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Faculty Candidate Talk
3/22/2018 10:30 am
CoRE 301

Designing systems for emerging memory technologies

Youngjin Kwon, The University of Texas at Austin

Faculty Host: Rich Martin


Currently, system software struggles with the large capacity and diversity of modern memory technologies. My primary research agenda is to build systems that address the challenges of emerging memory technologies efficiently and robustly. For example, large-scale machine learning applications want to load large datasets into memory for fast computation. For these workloads, simply adding more RAM to a machine reaches a point of diminishing returns for performance because their poor spatial locality causes them to suffer high virtual to physical memory translation costs. Ingens addresses the shortcomings in modern operating systems and hypervisors that underlies these excessive address translation overheads and redesign huge page memory systems to make huge page widely used in practice. I also implemented some of these techniques in VMware’s commercial hypervisor.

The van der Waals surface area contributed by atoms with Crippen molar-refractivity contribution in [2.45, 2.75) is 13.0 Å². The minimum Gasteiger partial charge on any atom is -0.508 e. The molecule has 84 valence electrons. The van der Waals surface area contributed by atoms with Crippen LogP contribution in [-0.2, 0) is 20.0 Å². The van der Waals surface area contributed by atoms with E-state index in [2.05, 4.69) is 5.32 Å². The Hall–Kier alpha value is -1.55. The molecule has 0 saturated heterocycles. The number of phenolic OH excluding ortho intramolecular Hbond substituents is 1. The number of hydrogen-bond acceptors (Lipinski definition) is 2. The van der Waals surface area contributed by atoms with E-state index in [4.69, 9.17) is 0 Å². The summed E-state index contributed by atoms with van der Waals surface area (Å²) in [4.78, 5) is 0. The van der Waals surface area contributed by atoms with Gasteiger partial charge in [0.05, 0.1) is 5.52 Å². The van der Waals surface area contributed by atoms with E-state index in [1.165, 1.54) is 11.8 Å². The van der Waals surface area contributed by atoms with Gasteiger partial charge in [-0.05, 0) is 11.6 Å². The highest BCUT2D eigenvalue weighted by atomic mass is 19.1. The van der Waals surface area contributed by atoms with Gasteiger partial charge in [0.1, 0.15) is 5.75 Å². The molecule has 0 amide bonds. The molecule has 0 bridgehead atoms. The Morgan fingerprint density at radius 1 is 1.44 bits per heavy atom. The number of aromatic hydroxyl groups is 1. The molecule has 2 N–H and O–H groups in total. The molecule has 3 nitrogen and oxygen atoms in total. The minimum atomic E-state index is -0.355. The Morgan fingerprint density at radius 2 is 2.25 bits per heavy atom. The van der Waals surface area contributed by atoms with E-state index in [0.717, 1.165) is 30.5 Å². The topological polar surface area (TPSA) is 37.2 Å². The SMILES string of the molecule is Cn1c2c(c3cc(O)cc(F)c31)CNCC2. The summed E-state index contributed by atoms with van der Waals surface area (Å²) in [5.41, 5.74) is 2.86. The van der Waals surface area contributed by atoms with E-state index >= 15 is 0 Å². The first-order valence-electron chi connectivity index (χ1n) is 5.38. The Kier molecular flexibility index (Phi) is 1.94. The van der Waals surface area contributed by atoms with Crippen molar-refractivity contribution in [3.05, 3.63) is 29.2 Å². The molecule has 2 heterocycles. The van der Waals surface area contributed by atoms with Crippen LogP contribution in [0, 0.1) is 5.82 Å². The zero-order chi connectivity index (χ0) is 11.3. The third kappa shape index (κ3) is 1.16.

Emerging non-volatile memory (NVM) technologies will have excellent performance, byte-addressability, and large capacity, blurring the line between traditional volatile DRAM and non-volatile storage. These NVM technologies diverge from DRAM in important ways, like limited write bandwidth. It is likely that future storage market will be diversified, having DRAM, NVM, SSD, and hard disk. Unfortunately, current file systems, built on top of old design ideas, cannot provide an efficient way to take advantage of the different storage media. Strata is a cross media file system, fundamentally redesigning file systems to leverage different strengths of storage technologies while compensating their weaknesses.


Youngjin Kwon is a Ph.D. candidate at The University of Texas at Austin under supervision of Prof. Emmett Witchel and Prof. Simon Peter. His research interests lie in operating systems, including file systems, emerging storage and memory technologies, system support for security, and virtualization. His research has been recognized by VMware, and he contributed building an initial version of his research work to VMware commercial hypervisor.